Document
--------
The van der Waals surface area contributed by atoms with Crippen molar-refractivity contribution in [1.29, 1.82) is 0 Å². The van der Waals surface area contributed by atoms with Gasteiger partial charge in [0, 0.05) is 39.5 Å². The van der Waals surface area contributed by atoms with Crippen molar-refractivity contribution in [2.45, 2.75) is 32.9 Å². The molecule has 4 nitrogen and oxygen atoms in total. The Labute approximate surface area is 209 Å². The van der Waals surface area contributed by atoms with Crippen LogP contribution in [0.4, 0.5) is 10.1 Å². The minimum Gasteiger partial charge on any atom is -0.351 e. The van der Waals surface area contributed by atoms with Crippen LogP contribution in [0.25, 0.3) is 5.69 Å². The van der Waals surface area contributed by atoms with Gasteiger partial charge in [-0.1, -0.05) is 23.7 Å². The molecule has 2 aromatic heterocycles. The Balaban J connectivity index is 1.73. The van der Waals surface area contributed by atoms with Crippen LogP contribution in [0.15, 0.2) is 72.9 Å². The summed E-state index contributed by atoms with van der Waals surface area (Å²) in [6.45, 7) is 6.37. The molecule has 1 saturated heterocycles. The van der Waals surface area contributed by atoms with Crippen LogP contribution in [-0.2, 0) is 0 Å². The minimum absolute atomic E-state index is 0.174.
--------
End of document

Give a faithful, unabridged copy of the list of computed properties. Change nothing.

The van der Waals surface area contributed by atoms with Crippen molar-refractivity contribution in [1.29, 1.82) is 0 Å². The van der Waals surface area contributed by atoms with Gasteiger partial charge in [0, 0.05) is 39.5 Å². The van der Waals surface area contributed by atoms with Crippen molar-refractivity contribution in [2.45, 2.75) is 32.9 Å². The molecule has 4 nitrogen and oxygen atoms in total. The Labute approximate surface area is 209 Å². The van der Waals surface area contributed by atoms with Crippen LogP contribution in [0.4, 0.5) is 10.1 Å². The minimum Gasteiger partial charge on any atom is -0.351 e. The van der Waals surface area contributed by atoms with Crippen LogP contribution in [0.25, 0.3) is 5.69 Å². The van der Waals surface area contributed by atoms with Gasteiger partial charge in [-0.1, -0.05) is 23.7 Å². The molecule has 2 aromatic heterocycles. The Balaban J connectivity index is 1.73. The van der Waals surface area contributed by atoms with Crippen LogP contribution in [0.15, 0.2) is 72.9 Å². The summed E-state index contributed by atoms with van der Waals surface area (Å²) in [6.45, 7) is 6.37. The molecule has 1 saturated heterocycles. The van der Waals surface area contributed by atoms with Crippen LogP contribution in [-0.2, 0) is 0 Å². The minimum absolute atomic E-state index is 0.174.